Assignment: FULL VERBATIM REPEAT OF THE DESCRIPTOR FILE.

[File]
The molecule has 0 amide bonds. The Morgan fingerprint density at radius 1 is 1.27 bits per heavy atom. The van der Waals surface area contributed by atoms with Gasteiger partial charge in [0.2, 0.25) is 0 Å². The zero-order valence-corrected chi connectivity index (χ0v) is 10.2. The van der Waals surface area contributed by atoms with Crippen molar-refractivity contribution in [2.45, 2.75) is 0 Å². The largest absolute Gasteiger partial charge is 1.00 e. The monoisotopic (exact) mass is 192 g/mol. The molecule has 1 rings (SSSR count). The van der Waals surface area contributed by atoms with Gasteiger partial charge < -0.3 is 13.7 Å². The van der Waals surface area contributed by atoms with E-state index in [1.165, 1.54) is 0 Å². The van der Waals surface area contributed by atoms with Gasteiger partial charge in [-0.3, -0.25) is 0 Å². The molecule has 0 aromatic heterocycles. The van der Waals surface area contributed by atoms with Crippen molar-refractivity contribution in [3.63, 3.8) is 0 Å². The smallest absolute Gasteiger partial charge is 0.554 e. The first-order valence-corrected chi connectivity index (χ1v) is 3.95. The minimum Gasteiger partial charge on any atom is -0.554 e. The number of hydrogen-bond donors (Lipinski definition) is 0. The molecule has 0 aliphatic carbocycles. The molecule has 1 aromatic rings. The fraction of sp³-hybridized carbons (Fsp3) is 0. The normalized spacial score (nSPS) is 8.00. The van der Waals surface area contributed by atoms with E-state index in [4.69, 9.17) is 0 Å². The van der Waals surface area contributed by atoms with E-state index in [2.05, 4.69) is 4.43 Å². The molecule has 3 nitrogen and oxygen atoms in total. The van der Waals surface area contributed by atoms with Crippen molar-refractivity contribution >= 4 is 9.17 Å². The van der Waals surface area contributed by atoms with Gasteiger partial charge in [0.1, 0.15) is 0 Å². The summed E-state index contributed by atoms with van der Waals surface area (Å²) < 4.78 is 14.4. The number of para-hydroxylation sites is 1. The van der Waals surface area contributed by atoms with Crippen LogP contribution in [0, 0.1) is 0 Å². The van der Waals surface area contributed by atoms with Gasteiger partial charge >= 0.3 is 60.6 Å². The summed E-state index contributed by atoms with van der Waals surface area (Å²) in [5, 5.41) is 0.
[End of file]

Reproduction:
The molecule has 0 amide bonds. The Morgan fingerprint density at radius 1 is 1.27 bits per heavy atom. The van der Waals surface area contributed by atoms with Gasteiger partial charge in [0.2, 0.25) is 0 Å². The zero-order valence-corrected chi connectivity index (χ0v) is 10.2. The van der Waals surface area contributed by atoms with Crippen molar-refractivity contribution in [2.45, 2.75) is 0 Å². The largest absolute Gasteiger partial charge is 1.00 e. The monoisotopic (exact) mass is 192 g/mol. The molecule has 1 rings (SSSR count). The van der Waals surface area contributed by atoms with Gasteiger partial charge < -0.3 is 13.7 Å². The van der Waals surface area contributed by atoms with E-state index in [1.165, 1.54) is 0 Å². The van der Waals surface area contributed by atoms with Gasteiger partial charge in [-0.3, -0.25) is 0 Å². The molecule has 0 aromatic heterocycles. The van der Waals surface area contributed by atoms with Crippen molar-refractivity contribution in [3.63, 3.8) is 0 Å². The smallest absolute Gasteiger partial charge is 0.554 e. The first-order valence-corrected chi connectivity index (χ1v) is 3.95. The minimum Gasteiger partial charge on any atom is -0.554 e. The number of hydrogen-bond donors (Lipinski definition) is 0. The molecule has 0 aliphatic carbocycles. The molecule has 1 aromatic rings. The fraction of sp³-hybridized carbons (Fsp3) is 0. The normalized spacial score (nSPS) is 8.00. The van der Waals surface area contributed by atoms with E-state index in [4.69, 9.17) is 0 Å². The van der Waals surface area contributed by atoms with E-state index in [2.05, 4.69) is 4.43 Å². The molecule has 3 nitrogen and oxygen atoms in total. The van der Waals surface area contributed by atoms with Crippen molar-refractivity contribution >= 4 is 9.17 Å². The van der Waals surface area contributed by atoms with Gasteiger partial charge in [0.1, 0.15) is 0 Å². The summed E-state index contributed by atoms with van der Waals surface area (Å²) < 4.78 is 14.4. The number of para-hydroxylation sites is 1. The van der Waals surface area contributed by atoms with Crippen LogP contribution in [0, 0.1) is 0 Å². The van der Waals surface area contributed by atoms with Gasteiger partial charge >= 0.3 is 60.6 Å². The summed E-state index contributed by atoms with van der Waals surface area (Å²) in [5, 5.41) is 0.